This problem setting is quite general and is related to multiple lines of work in machine learning,although each of them only addresses part of the problem considered here. As mentioned above,previous PWS frameworks generally require labeling functions to provide a single class label [1, 2, 3,4, 5, 7]. One exception is Snorkel MeTaL [14], which is capable of handling labeling functions witha multi-task tree structure where higher-level labeling functions are grouped into super classes thatencompass fine-grained classes. This requirement of a tree structure makes modeling partial labels thatdivide the label space into overlapping subsets practically infeasible. There is also a wide body of workon learning from partial labels, also called superset learning [15, 16, 17, 18, 19, 20, 21, 22, 23, 24].In these settings, there is generally one partial label per example. The ambiguity in the impreciselabels can be resolved as a maximum likelihood or risk minimization problem. Many methodsadditionally learn the likely confusions between partial and true labels [25, 26, 27, 28]. However,such methods do not handle the case of multiple partial labelers that can disagree and abstain.Finally, some work on zero-shot learning (ZSL) creates attribute detectors that can be viewed aspartial labelers [29, 13, 30, 31]. PWS with partial labels can also be viewed as a generalization ofthe transductive ZSL setting [32, 33], in which labelers are allowed to abstain and a class may beassociated with multiple attribute values. Across all these related directions, there remains a need forlearning from multiple noisy partial labelers.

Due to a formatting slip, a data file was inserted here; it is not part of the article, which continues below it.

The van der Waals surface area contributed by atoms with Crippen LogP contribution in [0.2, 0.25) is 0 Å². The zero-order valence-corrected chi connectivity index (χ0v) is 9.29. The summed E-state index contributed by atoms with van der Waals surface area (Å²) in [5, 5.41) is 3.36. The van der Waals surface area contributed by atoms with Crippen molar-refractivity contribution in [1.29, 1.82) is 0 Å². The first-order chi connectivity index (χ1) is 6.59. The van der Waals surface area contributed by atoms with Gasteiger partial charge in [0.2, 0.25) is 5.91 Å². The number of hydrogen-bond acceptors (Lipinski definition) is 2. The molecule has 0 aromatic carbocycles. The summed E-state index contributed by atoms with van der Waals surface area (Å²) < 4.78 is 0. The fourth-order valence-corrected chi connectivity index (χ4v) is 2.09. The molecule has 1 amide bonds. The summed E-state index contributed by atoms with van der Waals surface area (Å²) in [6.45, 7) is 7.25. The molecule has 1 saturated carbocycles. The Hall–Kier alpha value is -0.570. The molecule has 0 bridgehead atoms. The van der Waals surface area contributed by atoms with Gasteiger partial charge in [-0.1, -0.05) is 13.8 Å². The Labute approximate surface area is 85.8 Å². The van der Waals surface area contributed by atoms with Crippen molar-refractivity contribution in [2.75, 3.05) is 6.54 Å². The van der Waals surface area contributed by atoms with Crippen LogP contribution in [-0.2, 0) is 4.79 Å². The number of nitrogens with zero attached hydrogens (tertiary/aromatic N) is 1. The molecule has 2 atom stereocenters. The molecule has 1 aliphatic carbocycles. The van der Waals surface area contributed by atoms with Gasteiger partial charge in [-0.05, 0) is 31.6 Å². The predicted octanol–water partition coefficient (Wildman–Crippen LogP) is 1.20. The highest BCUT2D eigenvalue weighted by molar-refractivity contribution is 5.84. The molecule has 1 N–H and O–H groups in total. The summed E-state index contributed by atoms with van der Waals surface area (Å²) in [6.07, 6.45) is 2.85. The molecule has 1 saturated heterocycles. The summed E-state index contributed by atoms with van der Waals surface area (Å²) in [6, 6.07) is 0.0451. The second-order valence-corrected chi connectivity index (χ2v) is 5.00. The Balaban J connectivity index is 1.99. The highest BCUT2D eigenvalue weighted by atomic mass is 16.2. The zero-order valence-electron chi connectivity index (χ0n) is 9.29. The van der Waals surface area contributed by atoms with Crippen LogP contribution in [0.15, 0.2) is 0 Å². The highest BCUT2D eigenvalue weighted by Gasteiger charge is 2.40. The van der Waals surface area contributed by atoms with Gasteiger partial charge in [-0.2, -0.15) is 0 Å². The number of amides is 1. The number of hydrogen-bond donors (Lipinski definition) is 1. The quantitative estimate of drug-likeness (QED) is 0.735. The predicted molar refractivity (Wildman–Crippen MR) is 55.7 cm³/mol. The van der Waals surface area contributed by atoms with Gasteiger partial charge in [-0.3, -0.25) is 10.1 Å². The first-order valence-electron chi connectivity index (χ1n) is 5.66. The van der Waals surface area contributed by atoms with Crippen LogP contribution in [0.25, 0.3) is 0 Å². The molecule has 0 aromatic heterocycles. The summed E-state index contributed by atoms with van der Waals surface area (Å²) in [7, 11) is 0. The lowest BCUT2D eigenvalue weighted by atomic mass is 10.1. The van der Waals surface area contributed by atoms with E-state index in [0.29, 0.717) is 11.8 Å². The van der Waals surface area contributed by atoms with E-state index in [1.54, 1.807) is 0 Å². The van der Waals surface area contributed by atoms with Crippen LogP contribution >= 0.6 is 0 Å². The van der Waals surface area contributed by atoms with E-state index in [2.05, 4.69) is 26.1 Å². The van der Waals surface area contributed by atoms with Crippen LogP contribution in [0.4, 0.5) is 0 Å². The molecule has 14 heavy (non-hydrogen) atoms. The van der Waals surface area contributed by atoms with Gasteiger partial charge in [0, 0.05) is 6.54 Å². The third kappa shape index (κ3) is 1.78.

To address this issue, we propose a generalized PWS framework that supports partial labels andhandles the additional ambiguity caused by the imprecise outputs of the PLFs. We introduce aprobabilistic generative model that estimates the agreement between the outputs of each partiallabeling function and the latent, true label. We prove that this model is generically identifiable upto label swapping under mild conditions on the PLFs. This result means that we can, in principle,

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estimate the accuracy of each partial labeling function without access to ground truth labels. We alsoshow how to learn these parameters efficiently for large datasets. For example, we can learn on 100kexamples with 10 PLFs in one minute. Since PWS is inherently human-in-the-loop, fast iteration iscrucial. Using the learned parameters, we can compute the posterior distribution over true labels foreach example. These probabilistic training labels can then be used to train an end model in the samemanner as other PWS frameworks.